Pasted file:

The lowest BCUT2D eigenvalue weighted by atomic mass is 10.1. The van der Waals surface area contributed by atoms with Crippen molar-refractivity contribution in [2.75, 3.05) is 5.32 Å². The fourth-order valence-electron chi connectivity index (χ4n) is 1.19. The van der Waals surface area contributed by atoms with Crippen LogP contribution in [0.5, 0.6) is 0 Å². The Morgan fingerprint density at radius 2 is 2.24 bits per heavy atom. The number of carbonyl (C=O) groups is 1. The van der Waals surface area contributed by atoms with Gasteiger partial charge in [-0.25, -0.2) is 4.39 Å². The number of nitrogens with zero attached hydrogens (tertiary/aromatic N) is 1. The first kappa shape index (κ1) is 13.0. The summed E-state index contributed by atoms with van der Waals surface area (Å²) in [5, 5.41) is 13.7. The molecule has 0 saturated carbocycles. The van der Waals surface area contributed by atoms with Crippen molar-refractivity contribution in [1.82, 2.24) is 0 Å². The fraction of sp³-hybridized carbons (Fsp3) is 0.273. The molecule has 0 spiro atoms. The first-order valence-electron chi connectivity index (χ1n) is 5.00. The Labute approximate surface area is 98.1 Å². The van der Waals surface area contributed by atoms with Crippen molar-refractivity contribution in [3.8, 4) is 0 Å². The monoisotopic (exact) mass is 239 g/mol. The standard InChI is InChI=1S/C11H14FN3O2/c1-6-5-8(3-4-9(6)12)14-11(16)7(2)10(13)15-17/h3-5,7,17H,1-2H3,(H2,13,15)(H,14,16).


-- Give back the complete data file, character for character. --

The lowest BCUT2D eigenvalue weighted by atomic mass is 10.1. The van der Waals surface area contributed by atoms with Crippen molar-refractivity contribution in [2.75, 3.05) is 5.32 Å². The fourth-order valence-electron chi connectivity index (χ4n) is 1.19. The van der Waals surface area contributed by atoms with Crippen LogP contribution in [0.5, 0.6) is 0 Å². The Morgan fingerprint density at radius 2 is 2.24 bits per heavy atom. The number of carbonyl (C=O) groups is 1. The van der Waals surface area contributed by atoms with Gasteiger partial charge in [-0.25, -0.2) is 4.39 Å². The number of nitrogens with zero attached hydrogens (tertiary/aromatic N) is 1. The first kappa shape index (κ1) is 13.0. The summed E-state index contributed by atoms with van der Waals surface area (Å²) in [5, 5.41) is 13.7. The molecule has 0 saturated carbocycles. The van der Waals surface area contributed by atoms with Crippen molar-refractivity contribution in [1.82, 2.24) is 0 Å². The fraction of sp³-hybridized carbons (Fsp3) is 0.273. The molecule has 0 spiro atoms. The first-order valence-electron chi connectivity index (χ1n) is 5.00. The Labute approximate surface area is 98.1 Å². The van der Waals surface area contributed by atoms with Crippen molar-refractivity contribution in [3.8, 4) is 0 Å². The monoisotopic (exact) mass is 239 g/mol. The standard InChI is InChI=1S/C11H14FN3O2/c1-6-5-8(3-4-9(6)12)14-11(16)7(2)10(13)15-17/h3-5,7,17H,1-2H3,(H2,13,15)(H,14,16).